Washburn MG43 Restore

The Washburn had been in it's case since 1999 and the area it was stored in didn't protect it from the head or cold of the seasons.

Washburn MG43 Restore

Recently my father was cleaning up his workshop and came across a bunch of old guitars and amps that I had as a teen. The one thing I was most excited about was this Washburn MG43 guitar.

I'd gotten this guitar new in 1992 for my birthday. It's a superstrat style guitar but the big difference than most is that it's got 3 single coil pickups. Even with the lower output of the pickups I had no issue playing Pantera and Metallica songs on it,

When I got the guitar back I wasn't sure what to expect. The Washburn had been in it's case since 1999 and the area it was stored in didn't protect it from the head or cold of the seasons. Much to my surprise, and excitement, after looking the guiatr over I couldn't find any major issues visually.

First thing that I did was pull the strings off and wipe down the guitar and start trying to get the stickers off of the body. The stickers had other plans though. It turns out that after 20 or so years of being on the guitar they weren't going to give up their grip quite so easily. This part will have to wait until later.

I turned my attention to pulling the pickguard off in order to access what the electronics looked like.

As you can see from the photos above, while everything under the pickguard was surprisingly dusty it was in over all good shape. I fully expected everything to be covered in surface rust but luckily corrosion was at a minimum. As I was getting the pickguard off and moving it around I found a feature that I never knew the guitar had. I never realized the tone knob was a push pull pot. I'm really interested to see what things sound like with the pot pulled.

I didn't have any electronic cleaner on hand so I settle for some MAF cleaner out of my garage. I believe it's essentially the same thing and nothing melted so I going to call it good. After cleaning things up it looked a lot better.

After getting the electronics cleaned up and the pickguard back onto the body I turned my attention to the neck. The maple neck feels great but it's fairly grimy and the jumbo frets are corroded.

I got started wiping the grime off of the maple fretboard. The more work I do on the guitar, the more age I see in it. Not in a bad way either. The pickguard has become more of an off-white color and the neck has darkened into a rich color. After getting the maple cleaned up I taped off the fretboard with blue painters tape and then polished the frets with some fine steel whool. I think the results are great visually and I'm positive it will help with playiblity once strung up, especially bends.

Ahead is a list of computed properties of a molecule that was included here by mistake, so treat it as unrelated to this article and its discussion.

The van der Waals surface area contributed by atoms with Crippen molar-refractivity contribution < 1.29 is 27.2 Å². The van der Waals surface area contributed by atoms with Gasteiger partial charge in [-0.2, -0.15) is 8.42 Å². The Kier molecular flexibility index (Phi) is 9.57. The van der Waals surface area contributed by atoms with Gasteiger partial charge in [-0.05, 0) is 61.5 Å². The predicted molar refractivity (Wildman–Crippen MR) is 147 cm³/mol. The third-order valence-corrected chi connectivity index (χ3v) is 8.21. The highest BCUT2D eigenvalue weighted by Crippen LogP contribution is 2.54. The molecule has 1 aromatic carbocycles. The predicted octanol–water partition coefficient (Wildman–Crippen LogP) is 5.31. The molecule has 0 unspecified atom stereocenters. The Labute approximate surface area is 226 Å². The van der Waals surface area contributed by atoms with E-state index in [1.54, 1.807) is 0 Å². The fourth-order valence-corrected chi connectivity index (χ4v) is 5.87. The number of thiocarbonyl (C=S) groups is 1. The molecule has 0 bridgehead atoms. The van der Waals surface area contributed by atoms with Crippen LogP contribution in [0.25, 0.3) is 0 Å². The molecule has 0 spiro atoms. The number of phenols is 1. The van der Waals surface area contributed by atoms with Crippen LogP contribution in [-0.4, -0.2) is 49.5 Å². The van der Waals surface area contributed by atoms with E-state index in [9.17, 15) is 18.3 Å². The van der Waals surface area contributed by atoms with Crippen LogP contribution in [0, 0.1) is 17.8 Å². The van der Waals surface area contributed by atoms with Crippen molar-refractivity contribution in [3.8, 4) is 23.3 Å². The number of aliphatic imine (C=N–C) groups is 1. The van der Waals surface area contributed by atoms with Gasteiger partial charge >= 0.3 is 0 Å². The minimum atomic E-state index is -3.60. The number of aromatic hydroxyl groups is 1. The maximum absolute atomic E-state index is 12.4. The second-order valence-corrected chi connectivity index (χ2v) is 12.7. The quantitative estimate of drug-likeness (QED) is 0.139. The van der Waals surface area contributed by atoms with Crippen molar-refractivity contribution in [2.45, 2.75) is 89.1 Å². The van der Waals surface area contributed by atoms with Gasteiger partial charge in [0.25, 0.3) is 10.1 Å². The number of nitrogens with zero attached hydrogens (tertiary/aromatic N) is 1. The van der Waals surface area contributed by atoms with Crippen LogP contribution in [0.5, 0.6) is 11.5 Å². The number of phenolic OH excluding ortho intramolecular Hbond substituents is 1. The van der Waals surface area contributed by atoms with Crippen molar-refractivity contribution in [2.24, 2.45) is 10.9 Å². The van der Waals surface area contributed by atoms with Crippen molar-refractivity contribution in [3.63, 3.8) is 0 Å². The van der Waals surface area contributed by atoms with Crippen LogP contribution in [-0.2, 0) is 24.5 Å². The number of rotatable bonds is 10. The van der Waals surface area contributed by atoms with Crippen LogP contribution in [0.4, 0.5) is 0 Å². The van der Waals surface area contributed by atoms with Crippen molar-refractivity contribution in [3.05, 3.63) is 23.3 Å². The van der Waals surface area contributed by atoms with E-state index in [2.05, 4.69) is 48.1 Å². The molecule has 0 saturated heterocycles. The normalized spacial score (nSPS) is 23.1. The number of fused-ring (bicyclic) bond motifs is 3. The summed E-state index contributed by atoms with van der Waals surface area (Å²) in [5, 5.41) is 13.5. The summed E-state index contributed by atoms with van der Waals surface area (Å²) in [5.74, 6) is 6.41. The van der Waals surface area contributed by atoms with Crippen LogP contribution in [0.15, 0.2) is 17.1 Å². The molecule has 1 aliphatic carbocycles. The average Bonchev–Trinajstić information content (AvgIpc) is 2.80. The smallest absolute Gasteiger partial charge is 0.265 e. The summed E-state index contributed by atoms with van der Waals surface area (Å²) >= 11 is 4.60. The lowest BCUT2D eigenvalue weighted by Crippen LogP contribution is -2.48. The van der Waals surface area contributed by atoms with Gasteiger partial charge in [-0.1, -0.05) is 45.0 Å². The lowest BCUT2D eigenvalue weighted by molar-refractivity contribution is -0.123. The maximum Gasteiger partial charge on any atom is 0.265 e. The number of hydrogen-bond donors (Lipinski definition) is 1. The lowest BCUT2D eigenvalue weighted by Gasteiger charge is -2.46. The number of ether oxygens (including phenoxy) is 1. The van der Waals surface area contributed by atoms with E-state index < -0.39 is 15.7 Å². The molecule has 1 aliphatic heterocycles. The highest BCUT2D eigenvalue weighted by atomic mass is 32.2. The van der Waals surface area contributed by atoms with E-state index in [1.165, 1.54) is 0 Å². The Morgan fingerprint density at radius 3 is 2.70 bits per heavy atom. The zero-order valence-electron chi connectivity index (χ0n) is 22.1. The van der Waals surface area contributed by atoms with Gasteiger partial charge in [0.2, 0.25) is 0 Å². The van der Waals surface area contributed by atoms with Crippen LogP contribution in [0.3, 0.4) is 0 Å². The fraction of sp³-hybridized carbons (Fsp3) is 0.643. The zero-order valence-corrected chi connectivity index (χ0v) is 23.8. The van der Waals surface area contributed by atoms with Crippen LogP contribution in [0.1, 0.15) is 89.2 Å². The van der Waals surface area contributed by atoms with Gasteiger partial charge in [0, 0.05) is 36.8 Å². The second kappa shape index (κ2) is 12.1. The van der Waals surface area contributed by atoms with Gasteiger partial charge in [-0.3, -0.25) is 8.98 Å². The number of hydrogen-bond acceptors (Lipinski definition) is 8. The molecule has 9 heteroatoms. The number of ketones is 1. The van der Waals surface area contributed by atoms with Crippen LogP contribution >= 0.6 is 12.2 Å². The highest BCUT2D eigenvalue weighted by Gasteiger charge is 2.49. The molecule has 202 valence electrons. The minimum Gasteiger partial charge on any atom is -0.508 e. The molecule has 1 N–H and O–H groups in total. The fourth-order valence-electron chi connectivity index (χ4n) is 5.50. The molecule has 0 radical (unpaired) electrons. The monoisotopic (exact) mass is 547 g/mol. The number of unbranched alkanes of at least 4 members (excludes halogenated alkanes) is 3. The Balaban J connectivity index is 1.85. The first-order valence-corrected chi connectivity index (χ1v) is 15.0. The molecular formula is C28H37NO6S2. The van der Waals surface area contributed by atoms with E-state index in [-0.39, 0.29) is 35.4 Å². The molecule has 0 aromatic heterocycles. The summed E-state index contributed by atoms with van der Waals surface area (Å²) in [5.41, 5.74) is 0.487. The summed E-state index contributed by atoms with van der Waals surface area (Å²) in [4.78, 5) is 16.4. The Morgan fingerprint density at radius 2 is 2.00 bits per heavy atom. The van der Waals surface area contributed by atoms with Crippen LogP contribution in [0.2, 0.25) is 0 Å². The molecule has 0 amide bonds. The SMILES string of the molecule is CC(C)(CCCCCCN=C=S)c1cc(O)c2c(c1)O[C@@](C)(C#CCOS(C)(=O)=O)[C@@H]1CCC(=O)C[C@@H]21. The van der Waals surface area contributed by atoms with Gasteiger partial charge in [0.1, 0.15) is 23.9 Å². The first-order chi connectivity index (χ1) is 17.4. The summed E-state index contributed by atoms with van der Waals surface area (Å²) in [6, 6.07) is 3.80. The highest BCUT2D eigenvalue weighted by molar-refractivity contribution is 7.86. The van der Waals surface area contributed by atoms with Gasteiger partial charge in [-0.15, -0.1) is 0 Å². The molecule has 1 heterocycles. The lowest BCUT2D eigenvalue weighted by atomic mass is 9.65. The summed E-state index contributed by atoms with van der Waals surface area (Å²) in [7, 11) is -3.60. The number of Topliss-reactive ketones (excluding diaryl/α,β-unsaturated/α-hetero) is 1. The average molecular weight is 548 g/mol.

After oiling up the Floyd Rose with some 3-in-1 oil and stringing it up I was finally able to get a good look at the the guitar renewed once more. I also went ahead and took the time to completely remove the stickers from the body.

Finally, the time came to plug the guitar in. I proceeded to plug the guitar in and noticed the cable jack was a little loose, it was still tight enough to hold the guitar cable in though so I proceeded to turn my amp on and turn the volume up. It sounded wonderful, for about 20 seconds that is. The sound just cut out completely, no crackles or static sound, it just went silent. After moving the guitar cable around a little bit the sound came back but I found that sound would only come out of the guitar if I was holding the cable into the jack. I toned down my dissappointment and then pulled the input jack from the guitar. Once I got the jack out, it felt like I might be able to bend the contact slightly to put some pressure on the cable jack but as soon as I tried, the contact broke off in my hands.

I ordered a new jack and after a short wait for it to reach my mailbox I was able to brush up on my soldering skills and get it into the guitar. I was able to get a picture of the new jack but didn't get a picture of it after soldering it in because, in all honesty, I thought for sure my soldering skills wouldn't hold up on the first attempt. Luckily I was wrong.

As soon as I could get the jack into the guitar I was able to plug it in and record a solo for a song I'd been working on.

Washburn Test Run

The first thing I've noticed about the sound of this guitar after being away from it so long is that it most definately sounds like a Strat. Not just any Strat though, the pickups seem to be slightly overwound with a little extra gain. This might explain why I didn't have much trouble playing metal through it when I was younger, albeit with a boost pedal in front of a pushed high gain amp. My little surprise discovery of a push pull tone pot opened a whole new world in the guitar tone. When pulled while the pickup selector switch is in the bridge position it activates the neck pickup as an addition to the bridge pickup. While I admitadly couldn't hear much of a difference with a prestine clean tone, when some gain is added, even the slightest amount it give so much body to the sound of the guitar. The solo I recorded above is using a slightly distorted 5150 with the tone knob pulled. The overall feel of the guitar is as if an Ibanez and Jackson where melded together. I'm very glad to once again have this guitar in my collection.